Apple’s new subscription streaming service, Apple Music, launched with the release of iOS 8.4 Tuesday morning. The service, which also includes a live radio service and an artist social networking platform, was announced at Apple’s developer conference earlier this month.
The new service is available on iOS (iPhone, iPad, and iPod touch), and will become available on the Mac and PC via an iTunes update. This fall, Apple Music will also launch on Apple TV and Android phones.
Apple Music costs $9.99 per month after a three-month free trial. There’s also a family plan, where six people can get access for $14.99 per month. The first three months of that will also be free. Apple’s Eddy Cue said there will soon also be new versions of iTunes for iOS and OS X, as well as versions for Windows and Android (later this year).
All the services you see on iTunes today still exist, and now Apple has bolted on the subscription, live radio, and social elements. The live streaming radio service is called Beats 1, and the artist social media site is called iTunes Connect.
On the iPhone, the new Music app consists of five major sections — For You, New, Radio, Connect, and My Music. We’ll take these one at a time below. On the desktop, the new Apple Music services will be integrated into the design of the existing iTunes app in future versions of OS X.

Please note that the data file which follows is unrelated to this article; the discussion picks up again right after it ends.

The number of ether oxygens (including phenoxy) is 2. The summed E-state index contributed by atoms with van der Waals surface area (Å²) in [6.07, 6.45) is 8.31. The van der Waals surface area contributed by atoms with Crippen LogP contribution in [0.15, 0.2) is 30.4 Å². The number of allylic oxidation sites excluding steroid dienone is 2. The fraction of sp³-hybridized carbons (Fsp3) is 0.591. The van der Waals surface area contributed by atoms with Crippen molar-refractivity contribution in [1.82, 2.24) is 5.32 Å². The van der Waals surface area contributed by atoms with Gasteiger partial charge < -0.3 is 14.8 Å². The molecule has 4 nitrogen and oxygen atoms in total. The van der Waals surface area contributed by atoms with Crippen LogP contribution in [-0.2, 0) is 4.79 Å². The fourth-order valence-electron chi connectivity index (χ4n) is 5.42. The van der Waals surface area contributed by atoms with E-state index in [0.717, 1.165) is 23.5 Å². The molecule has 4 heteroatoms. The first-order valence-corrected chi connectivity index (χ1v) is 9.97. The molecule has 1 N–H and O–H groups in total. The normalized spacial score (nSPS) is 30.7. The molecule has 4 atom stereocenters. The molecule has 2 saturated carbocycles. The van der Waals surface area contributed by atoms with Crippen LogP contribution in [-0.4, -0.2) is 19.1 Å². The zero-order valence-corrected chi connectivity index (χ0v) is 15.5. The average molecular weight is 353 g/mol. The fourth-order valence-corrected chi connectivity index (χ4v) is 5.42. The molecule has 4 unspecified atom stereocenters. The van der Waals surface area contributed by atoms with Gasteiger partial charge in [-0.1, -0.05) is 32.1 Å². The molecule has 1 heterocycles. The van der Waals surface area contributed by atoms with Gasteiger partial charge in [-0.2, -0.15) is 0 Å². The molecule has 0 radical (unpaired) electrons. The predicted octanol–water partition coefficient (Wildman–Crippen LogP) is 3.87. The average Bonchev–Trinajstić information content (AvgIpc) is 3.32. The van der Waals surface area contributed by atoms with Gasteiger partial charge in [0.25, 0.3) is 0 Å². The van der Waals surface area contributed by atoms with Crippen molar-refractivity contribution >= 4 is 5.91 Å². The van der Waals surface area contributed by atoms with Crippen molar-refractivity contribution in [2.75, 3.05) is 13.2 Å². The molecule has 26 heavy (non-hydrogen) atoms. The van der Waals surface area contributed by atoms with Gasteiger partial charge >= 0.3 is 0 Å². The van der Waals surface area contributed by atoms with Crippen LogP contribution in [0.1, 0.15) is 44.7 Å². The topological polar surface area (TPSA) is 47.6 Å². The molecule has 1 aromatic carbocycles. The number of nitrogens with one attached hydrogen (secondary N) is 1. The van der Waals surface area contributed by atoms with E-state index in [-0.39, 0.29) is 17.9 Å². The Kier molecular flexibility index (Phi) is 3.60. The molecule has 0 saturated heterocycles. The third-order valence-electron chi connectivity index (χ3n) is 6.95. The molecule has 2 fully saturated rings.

- It already has millions of iTunes user credit card numbers on file, so signing up for the service would be relatively friction-free.
- Apple may end up having more music to offer than its streaming music rivals. Apple is expected to offer content from all the major label groups, although reports say those deals haven’t yet been signed.
Apple will likely try to buy content exclusives from megastars like Pharrell, in the same way it has already done with the latest U2 record.
Some observers believe that an arms race is brewing in which Spotify, Google, Apple, and others will try to outbid each other for exclusive record releases. If, for example, the next Pharrell record is available only from Apple Music, some consumers may be compelled to sign up and will use Spotify or Google less.